Beautiful sunshine greeted my sleep deprived body but a cold shower was all that was offered (there was no hot water last night likely due to the hotel's renovations.) In addition to the noise of the wild party, the elevator down button did not work on the 4th floor so we had to walk down the back stairs through the previous night's construction debris. The hotel manager was very apologetic for all of our problems but we received no compensation for our troubles. We made the best of the situation and had a very hearty breakfast of blood sausage, vegetable meatloaf, hard boiled egg, herring, kefir, berry pastry and lots of much needed strong coffee. We left our bags with the hotel manager and set off for the ten minute walk to beautiful Kadriorg Park, the Kadriorg Palace and the award winning Kumu Art Museum, the Art Museum of Estonia.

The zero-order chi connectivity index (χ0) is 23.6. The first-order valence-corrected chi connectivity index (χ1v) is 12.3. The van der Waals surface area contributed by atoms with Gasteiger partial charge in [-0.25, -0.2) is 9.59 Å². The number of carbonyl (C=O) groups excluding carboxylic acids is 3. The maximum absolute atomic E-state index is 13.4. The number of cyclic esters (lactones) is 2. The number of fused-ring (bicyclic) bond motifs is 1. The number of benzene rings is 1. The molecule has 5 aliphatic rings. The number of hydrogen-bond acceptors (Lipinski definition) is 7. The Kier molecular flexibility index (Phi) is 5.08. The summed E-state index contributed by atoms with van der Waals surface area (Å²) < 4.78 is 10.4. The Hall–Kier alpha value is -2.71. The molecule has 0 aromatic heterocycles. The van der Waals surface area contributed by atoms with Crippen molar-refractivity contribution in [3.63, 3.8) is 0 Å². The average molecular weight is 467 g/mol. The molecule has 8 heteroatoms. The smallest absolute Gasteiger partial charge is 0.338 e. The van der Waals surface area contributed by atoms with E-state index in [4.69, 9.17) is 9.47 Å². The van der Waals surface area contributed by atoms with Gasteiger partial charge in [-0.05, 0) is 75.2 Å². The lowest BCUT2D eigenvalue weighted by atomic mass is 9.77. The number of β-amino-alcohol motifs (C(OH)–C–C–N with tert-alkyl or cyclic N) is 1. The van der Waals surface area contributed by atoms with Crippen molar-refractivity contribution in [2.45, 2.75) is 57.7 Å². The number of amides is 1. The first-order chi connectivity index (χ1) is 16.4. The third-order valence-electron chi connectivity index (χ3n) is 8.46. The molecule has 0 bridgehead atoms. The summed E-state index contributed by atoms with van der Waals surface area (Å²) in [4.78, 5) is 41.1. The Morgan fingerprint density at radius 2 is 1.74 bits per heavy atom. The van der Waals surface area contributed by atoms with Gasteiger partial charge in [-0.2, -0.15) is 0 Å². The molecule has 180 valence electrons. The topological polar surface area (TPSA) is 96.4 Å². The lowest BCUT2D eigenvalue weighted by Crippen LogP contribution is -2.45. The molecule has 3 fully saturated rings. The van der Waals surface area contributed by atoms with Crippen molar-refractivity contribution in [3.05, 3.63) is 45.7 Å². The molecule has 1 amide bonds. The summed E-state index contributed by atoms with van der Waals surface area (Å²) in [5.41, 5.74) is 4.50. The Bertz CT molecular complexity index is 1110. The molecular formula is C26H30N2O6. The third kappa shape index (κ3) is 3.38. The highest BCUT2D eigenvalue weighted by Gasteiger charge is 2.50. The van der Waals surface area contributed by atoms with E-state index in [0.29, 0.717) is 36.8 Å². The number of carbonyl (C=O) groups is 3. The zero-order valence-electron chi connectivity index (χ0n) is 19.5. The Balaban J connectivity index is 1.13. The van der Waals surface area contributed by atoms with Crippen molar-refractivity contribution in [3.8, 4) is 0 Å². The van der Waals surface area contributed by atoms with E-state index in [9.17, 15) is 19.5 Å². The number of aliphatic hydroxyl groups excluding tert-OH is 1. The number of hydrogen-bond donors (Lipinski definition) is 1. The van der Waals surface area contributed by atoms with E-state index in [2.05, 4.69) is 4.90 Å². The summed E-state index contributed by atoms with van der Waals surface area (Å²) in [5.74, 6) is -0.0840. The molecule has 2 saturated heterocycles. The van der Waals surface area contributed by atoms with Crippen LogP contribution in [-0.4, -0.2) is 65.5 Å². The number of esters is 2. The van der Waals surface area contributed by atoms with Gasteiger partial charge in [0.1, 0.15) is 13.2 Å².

Roses were in bud, lilacs and pink hawthorn were in full bloom and we were wrapped in the sweet smells of spring. Lovely paths lead past ponds with fountains and tree-lined alleys while broad expanses of lawn dotted with tiny English daisies spread out on either side. We stopped first at the pink and white baroque Kadriorg Palace, founded by Peter the Great in 1718 in honor of his wife Catherine as a Baltic retreat from St Petersburg. The palace is now an art gallery displaying old Russian and Western European art. There is very little furniture in the rooms but you could still get a feel for what once was grand by standing in the white ballroom, more peaceful to me than the opulent golden rooms in the Russian palaces. Lovely gardens surrounded the "backyard" of the palace flanking yet another fountain water feature.